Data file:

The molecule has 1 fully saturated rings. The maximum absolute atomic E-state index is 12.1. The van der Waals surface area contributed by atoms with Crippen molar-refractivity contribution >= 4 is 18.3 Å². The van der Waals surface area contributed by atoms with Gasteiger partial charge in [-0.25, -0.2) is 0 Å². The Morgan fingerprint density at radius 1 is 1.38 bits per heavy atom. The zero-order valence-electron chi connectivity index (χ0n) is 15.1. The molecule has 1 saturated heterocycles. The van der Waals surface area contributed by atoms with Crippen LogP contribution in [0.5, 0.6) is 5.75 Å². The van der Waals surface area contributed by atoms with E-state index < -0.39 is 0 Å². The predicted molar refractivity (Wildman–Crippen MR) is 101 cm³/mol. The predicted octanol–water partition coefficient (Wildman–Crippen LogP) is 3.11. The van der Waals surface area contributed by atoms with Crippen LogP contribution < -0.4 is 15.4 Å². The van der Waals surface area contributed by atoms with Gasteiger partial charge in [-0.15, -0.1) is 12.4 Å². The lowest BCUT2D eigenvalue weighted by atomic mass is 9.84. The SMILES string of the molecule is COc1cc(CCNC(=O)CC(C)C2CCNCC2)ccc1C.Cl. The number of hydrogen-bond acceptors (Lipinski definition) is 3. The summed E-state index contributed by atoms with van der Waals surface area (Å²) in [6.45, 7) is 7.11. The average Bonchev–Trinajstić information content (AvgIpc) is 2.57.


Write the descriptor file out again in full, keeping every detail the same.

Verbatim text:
The molecule has 1 fully saturated rings. The maximum absolute atomic E-state index is 12.1. The van der Waals surface area contributed by atoms with Crippen molar-refractivity contribution >= 4 is 18.3 Å². The van der Waals surface area contributed by atoms with Gasteiger partial charge in [-0.25, -0.2) is 0 Å². The Morgan fingerprint density at radius 1 is 1.38 bits per heavy atom. The zero-order valence-electron chi connectivity index (χ0n) is 15.1. The molecule has 1 saturated heterocycles. The van der Waals surface area contributed by atoms with Crippen LogP contribution in [0.5, 0.6) is 5.75 Å². The van der Waals surface area contributed by atoms with E-state index < -0.39 is 0 Å². The predicted molar refractivity (Wildman–Crippen MR) is 101 cm³/mol. The predicted octanol–water partition coefficient (Wildman–Crippen LogP) is 3.11. The van der Waals surface area contributed by atoms with Crippen LogP contribution < -0.4 is 15.4 Å². The van der Waals surface area contributed by atoms with Gasteiger partial charge in [-0.15, -0.1) is 12.4 Å². The lowest BCUT2D eigenvalue weighted by atomic mass is 9.84. The SMILES string of the molecule is COc1cc(CCNC(=O)CC(C)C2CCNCC2)ccc1C.Cl. The number of hydrogen-bond acceptors (Lipinski definition) is 3. The summed E-state index contributed by atoms with van der Waals surface area (Å²) in [6.45, 7) is 7.11. The average Bonchev–Trinajstić information content (AvgIpc) is 2.57.